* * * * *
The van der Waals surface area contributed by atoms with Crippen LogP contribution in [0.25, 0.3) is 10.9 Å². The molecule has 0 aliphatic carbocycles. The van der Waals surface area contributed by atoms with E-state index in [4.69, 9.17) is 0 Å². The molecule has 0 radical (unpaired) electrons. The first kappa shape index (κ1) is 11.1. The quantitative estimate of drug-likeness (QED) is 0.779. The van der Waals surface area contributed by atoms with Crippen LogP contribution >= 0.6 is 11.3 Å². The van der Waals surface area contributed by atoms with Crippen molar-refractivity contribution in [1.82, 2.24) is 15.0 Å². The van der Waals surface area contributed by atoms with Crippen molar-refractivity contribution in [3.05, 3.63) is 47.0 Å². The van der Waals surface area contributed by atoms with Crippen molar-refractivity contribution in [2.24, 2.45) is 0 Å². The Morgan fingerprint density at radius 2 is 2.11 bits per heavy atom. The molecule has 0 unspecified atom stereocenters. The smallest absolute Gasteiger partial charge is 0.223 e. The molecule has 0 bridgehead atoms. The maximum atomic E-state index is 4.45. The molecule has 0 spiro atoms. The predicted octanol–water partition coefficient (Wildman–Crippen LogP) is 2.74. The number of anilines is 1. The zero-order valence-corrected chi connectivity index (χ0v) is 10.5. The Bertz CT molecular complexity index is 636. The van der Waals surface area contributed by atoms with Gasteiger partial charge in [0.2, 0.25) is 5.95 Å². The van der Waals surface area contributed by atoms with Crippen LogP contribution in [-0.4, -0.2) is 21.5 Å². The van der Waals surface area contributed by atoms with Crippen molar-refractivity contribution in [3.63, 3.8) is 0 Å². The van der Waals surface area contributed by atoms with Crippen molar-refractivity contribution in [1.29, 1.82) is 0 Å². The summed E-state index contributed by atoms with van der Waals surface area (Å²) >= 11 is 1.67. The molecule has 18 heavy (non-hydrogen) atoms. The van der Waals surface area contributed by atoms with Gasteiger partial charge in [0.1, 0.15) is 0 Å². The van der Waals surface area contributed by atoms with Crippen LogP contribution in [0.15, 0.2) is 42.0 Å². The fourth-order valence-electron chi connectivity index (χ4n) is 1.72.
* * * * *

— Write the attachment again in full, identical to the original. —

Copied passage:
The van der Waals surface area contributed by atoms with Crippen LogP contribution in [0.25, 0.3) is 10.9 Å². The molecule has 0 aliphatic carbocycles. The van der Waals surface area contributed by atoms with E-state index in [4.69, 9.17) is 0 Å². The molecule has 0 radical (unpaired) electrons. The first kappa shape index (κ1) is 11.1. The quantitative estimate of drug-likeness (QED) is 0.779. The van der Waals surface area contributed by atoms with Crippen LogP contribution >= 0.6 is 11.3 Å². The van der Waals surface area contributed by atoms with Crippen molar-refractivity contribution in [1.82, 2.24) is 15.0 Å². The van der Waals surface area contributed by atoms with Crippen molar-refractivity contribution in [3.05, 3.63) is 47.0 Å². The van der Waals surface area contributed by atoms with Crippen molar-refractivity contribution in [2.24, 2.45) is 0 Å². The Morgan fingerprint density at radius 2 is 2.11 bits per heavy atom. The molecule has 0 unspecified atom stereocenters. The smallest absolute Gasteiger partial charge is 0.223 e. The molecule has 0 bridgehead atoms. The maximum atomic E-state index is 4.45. The molecule has 0 spiro atoms. The predicted octanol–water partition coefficient (Wildman–Crippen LogP) is 2.74. The number of anilines is 1. The zero-order valence-corrected chi connectivity index (χ0v) is 10.5. The Bertz CT molecular complexity index is 636. The van der Waals surface area contributed by atoms with Gasteiger partial charge in [0.2, 0.25) is 5.95 Å². The van der Waals surface area contributed by atoms with Crippen LogP contribution in [-0.4, -0.2) is 21.5 Å². The van der Waals surface area contributed by atoms with Crippen molar-refractivity contribution in [3.63, 3.8) is 0 Å². The van der Waals surface area contributed by atoms with Crippen molar-refractivity contribution in [1.29, 1.82) is 0 Å². The summed E-state index contributed by atoms with van der Waals surface area (Å²) >= 11 is 1.67. The molecule has 18 heavy (non-hydrogen) atoms. The van der Waals surface area contributed by atoms with Gasteiger partial charge in [0.1, 0.15) is 0 Å². The van der Waals surface area contributed by atoms with Crippen LogP contribution in [0.15, 0.2) is 42.0 Å². The fourth-order valence-electron chi connectivity index (χ4n) is 1.72.